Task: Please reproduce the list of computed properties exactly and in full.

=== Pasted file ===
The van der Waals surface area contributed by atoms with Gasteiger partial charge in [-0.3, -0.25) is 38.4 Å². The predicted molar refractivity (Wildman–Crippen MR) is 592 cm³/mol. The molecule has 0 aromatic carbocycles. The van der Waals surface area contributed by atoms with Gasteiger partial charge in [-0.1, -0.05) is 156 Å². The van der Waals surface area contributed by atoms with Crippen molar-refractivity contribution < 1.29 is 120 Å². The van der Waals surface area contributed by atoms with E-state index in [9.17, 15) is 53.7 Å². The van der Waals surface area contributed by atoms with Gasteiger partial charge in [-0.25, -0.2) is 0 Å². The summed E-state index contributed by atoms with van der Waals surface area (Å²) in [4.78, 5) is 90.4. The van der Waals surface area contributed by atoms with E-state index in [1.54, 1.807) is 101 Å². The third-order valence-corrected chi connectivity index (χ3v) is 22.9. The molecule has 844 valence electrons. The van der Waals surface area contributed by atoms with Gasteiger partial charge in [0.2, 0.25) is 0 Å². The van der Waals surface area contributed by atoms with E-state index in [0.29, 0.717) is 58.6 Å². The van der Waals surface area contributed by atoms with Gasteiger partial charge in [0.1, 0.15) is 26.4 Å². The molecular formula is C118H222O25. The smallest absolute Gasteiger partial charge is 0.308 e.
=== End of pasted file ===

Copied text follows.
The van der Waals surface area contributed by atoms with Gasteiger partial charge in [-0.3, -0.25) is 38.4 Å². The predicted molar refractivity (Wildman–Crippen MR) is 592 cm³/mol. The molecule has 0 aromatic carbocycles. The van der Waals surface area contributed by atoms with Gasteiger partial charge in [-0.1, -0.05) is 156 Å². The van der Waals surface area contributed by atoms with Crippen molar-refractivity contribution < 1.29 is 120 Å². The van der Waals surface area contributed by atoms with E-state index in [9.17, 15) is 53.7 Å². The van der Waals surface area contributed by atoms with Gasteiger partial charge in [-0.25, -0.2) is 0 Å². The summed E-state index contributed by atoms with van der Waals surface area (Å²) in [4.78, 5) is 90.4. The van der Waals surface area contributed by atoms with E-state index in [1.54, 1.807) is 101 Å². The third-order valence-corrected chi connectivity index (χ3v) is 22.9. The molecule has 844 valence electrons. The van der Waals surface area contributed by atoms with Gasteiger partial charge in [0.2, 0.25) is 0 Å². The van der Waals surface area contributed by atoms with E-state index in [0.29, 0.717) is 58.6 Å². The van der Waals surface area contributed by atoms with Gasteiger partial charge in [0.1, 0.15) is 26.4 Å². The molecular formula is C118H222O25. The smallest absolute Gasteiger partial charge is 0.308 e.